The pattern repeats itself across the standings. I stand third in RBI, but could just as easily be first or fifth. I’m 10th in steals, the reason for the Ichiro trade as well as a much smaller deal to pick up (ugh) Alex Sanchez, but even if everything falls right the highest I can reasonably hope to climb is fifth. I’m tied for seventh in wins, but I have a LIMA (Low Inning Mound Aces) pitching staff anchored by Harden and Johan Santana, so any gains I make in wins will probably cost me in ERA and WHIP-and with more points to be gained there (sixth in ERA, but first is just about attainable; fifth in WHIP, with second the best realistic outcome) I can’t afford to start loading up on mediocrities with rotation spots. The only relatively stable pitching category is saves, with either a second or third place finish waiting ahead of me.

My competitors have equally erratic prospects. The Solicitors, though–again–have the best potential gains in wins, where they’re 12th and just picked up Roy Halladay and Mike Mussina to add to the likes of the surging Dan Haren. Halladay’s injury grants the teams above the Solicitors a reprieve, but not a long one.

The fact that one team has the best two pockets of points to gain, and has already made deals to cash them in, has me worried to death. I already feel like I’m fighting for second place; I could run 1000 simulations using the current rosters, and it wouldn’t surprise me if the Solicitors took home the title in 800 of them.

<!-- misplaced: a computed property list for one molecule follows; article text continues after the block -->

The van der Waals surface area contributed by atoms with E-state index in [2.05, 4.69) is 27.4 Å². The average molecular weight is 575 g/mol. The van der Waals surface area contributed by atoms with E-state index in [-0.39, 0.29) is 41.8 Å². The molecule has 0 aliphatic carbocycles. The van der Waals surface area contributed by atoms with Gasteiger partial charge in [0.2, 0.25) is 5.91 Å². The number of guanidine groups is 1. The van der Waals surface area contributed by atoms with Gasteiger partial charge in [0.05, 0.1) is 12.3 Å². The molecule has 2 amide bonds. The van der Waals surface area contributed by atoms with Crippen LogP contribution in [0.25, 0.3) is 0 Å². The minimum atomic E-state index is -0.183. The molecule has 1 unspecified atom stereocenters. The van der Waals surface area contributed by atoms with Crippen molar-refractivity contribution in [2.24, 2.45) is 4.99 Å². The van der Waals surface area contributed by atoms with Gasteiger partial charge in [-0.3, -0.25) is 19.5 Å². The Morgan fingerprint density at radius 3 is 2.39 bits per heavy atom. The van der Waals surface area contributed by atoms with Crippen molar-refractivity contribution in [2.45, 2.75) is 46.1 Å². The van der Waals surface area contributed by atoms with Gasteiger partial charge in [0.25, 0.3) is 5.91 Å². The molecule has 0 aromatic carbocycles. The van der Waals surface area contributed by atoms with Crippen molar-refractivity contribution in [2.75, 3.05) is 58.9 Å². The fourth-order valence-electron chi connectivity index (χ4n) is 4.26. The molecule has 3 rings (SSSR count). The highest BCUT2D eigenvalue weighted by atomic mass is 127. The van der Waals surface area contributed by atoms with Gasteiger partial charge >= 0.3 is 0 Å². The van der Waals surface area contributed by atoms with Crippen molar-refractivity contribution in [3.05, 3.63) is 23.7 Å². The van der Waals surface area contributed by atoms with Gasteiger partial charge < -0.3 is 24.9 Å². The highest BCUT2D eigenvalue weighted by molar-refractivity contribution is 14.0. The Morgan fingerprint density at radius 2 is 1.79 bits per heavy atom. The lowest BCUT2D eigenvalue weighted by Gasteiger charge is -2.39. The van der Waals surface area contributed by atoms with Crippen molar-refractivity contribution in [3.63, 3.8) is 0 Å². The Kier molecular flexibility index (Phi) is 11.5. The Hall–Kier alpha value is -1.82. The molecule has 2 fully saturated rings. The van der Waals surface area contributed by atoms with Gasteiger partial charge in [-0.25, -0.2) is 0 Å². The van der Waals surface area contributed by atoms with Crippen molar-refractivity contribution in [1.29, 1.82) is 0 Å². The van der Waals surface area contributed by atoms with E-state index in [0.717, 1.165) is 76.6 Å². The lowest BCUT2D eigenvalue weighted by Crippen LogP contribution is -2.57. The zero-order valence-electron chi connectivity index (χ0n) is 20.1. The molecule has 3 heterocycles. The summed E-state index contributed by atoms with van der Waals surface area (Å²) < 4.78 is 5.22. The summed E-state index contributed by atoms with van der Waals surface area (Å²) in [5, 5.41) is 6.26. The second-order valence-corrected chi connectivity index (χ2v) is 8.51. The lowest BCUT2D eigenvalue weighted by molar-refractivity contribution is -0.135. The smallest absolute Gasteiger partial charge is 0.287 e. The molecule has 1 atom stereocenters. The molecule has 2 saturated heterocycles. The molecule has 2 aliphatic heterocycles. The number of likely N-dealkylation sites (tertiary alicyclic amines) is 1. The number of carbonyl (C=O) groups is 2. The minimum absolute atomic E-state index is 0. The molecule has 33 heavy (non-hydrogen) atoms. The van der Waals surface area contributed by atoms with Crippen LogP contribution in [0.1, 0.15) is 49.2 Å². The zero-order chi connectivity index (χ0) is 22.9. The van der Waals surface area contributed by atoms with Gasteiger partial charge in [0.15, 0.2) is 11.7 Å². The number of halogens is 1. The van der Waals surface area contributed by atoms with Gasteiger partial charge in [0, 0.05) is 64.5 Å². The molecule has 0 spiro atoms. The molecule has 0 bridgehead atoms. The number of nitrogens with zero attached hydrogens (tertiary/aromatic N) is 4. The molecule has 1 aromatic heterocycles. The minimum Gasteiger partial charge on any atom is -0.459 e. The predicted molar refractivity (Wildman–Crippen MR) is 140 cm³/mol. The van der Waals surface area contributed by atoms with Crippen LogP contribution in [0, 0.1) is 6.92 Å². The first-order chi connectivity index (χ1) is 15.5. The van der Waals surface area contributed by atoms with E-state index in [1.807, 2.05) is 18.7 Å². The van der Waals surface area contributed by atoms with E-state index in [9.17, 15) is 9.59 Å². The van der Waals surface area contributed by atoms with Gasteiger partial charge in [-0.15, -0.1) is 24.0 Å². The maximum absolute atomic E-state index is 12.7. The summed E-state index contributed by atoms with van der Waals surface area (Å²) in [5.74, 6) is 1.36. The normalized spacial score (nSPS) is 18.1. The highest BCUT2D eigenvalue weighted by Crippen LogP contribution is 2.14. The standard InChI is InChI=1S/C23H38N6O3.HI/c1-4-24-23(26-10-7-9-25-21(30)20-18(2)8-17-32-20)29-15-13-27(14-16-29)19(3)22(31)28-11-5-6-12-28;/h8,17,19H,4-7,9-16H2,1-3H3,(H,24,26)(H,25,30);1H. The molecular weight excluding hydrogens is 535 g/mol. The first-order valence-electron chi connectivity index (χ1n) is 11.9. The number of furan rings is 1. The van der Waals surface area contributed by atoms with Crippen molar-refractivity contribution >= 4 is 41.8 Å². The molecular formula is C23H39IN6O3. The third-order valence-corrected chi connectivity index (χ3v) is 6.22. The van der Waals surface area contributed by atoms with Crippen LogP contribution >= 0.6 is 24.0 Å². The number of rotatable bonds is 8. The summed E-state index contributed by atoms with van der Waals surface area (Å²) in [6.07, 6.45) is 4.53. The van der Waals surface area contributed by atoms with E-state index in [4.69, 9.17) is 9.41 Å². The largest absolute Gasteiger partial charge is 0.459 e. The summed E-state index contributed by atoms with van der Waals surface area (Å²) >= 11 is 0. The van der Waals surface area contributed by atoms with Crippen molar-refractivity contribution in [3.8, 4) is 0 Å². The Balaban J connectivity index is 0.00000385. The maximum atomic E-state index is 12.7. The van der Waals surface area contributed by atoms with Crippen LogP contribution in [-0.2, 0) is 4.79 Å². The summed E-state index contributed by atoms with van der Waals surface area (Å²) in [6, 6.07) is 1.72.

Which leaves me with a dilemma. Do I gut the future of my team (this is a keeper league, after all) by trading players like Morneau in a desperate bid to keep pace? Do I hope a sweetheart deal for my decent spare parts (Brown, Melky Cabrera, Brandon League etc.) falls into my lap, and not too late to make a difference? Or do I just sit tight, and let the chips fall where they may-in which case, trading Crosby and Rios might have been just about the worst thing I could have done?

I do have a fourth option, actually. There are usually opportunities in any league, not just to help yourself, but to hurt your direct competition by making deals with the teams they are fighting it out with in specific categories. Fantasy leagues, remember, are zero-sum systems. If somebody gains a point, somebody else had to lose one.

The Solicitors, for instance, are clinging to first place in saves. I could possibly swap a cheap potential keeper closer (Scot Shields probably fits the bill best) to the Skram, the team just behind the Solicitors, in exchange for a decent power bat like Rafael Palmeiro if the Skram’s owner is willing. Ideally such a deal will not only secure a point or two for me, it’ll cost the Solicitors a point he might end up needing.

Erik Siegrist is a beat writer for RotoWire, covering the Marlins, Nationals and White Sox. He can be reached here.